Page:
Mama Day by Gloria Naylor ©1988 


As soon as he entered the room, Baines blurted out, “We want you to find us a viable human heart, fast.” 

Brown Girl in the Ring by Nail Hopkinson ©1998 


In the verdant grasslands a brisk hour’s run from the coast, close enough for to spice the air with the ocean foam, thirteen solemn men sat circle, speaking of death.”

Zulu Heart by Steven Barnes ©2003

A mudslide on Walnut Lane last Saturday, brought about by heavy rains, has left eight families without homes as a “river of mud” swept whole houses from their foundations and smashed them to bits at midnight.”

The Good House by Tananarive Due ©2003 


My life fell apart when I was sixteen. Papa died.”

Who Fears Death by Nnedi Okorafor ©2010

I am not as I once was. They have done this to me, broken me open and torn out my heart.”

The Hundred Thousand Kingdoms 
by N.K. Jemisin ©2010 


The cover of the lesson has a black background. Behind the title which has red letters, there is a teal colored shell with multiple curvy lines coming out from it and twining over and through the letters of the title and the author's name.

Fifteen days before

After school, Patrice and Derrick rushed to beat mid-afternoon traffic.”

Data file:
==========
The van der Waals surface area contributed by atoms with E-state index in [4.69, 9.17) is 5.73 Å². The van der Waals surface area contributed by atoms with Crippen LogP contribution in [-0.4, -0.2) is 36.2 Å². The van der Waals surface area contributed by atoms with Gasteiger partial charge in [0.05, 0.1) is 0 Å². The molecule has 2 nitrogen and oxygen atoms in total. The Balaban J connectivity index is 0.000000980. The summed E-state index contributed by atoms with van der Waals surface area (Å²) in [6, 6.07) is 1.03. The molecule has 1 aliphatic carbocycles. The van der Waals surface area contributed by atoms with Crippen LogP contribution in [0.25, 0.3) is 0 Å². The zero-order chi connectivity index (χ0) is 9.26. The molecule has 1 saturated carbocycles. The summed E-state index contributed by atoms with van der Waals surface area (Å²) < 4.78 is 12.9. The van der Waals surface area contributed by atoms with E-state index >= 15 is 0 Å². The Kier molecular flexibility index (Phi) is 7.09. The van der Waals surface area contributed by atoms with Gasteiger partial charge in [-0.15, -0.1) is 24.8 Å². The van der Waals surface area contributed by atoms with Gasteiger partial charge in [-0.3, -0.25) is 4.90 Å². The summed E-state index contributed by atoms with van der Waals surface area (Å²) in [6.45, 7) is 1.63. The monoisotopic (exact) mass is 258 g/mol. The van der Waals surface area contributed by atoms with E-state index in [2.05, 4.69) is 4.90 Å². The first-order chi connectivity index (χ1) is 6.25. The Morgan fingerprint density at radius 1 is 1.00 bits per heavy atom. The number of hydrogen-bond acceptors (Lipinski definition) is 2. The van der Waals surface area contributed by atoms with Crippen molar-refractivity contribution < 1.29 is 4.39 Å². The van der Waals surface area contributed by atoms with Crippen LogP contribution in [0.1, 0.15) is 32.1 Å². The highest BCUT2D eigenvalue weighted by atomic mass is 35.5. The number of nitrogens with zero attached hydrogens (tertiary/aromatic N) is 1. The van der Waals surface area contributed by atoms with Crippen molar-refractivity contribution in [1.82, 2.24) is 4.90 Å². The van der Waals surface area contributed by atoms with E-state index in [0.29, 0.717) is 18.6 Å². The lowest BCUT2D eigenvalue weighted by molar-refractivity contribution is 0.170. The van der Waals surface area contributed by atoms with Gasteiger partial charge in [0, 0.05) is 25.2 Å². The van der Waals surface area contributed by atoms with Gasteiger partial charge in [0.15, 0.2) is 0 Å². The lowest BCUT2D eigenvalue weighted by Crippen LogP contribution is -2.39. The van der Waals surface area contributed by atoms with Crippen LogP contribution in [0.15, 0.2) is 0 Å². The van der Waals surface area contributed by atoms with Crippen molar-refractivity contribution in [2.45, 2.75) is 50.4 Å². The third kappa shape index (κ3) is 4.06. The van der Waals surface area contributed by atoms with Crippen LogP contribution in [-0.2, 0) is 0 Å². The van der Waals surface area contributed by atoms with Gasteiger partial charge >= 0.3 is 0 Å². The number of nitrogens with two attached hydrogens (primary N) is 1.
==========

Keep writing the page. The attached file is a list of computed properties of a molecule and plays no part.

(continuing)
The Lesson by Cadwell Turnbull ©2020

My name doesn’t matter. All you  need to know is that I’m a phantom, a figment, a man who was mistaken for wait-staff twice that night—odd, given my outfit.”

We Cast a Shadow 
By Maurice Carlos Ruffin 2020


There are no affiliate links in this post. I don’t make a cent off of the books listed on this page. Usually these titles are pulled at random. They are here for your enjoyment. And to entice you to buy more books.

Many thanks to Nisi Shawl, author and teacher, for posting her research into the history of science fiction written by people of color where I found many of these titles. I could not find the first lines of some books on her list and couldn’t list them here. Read her history and commentary about her complete list of books on her site

Do You Want to Read More?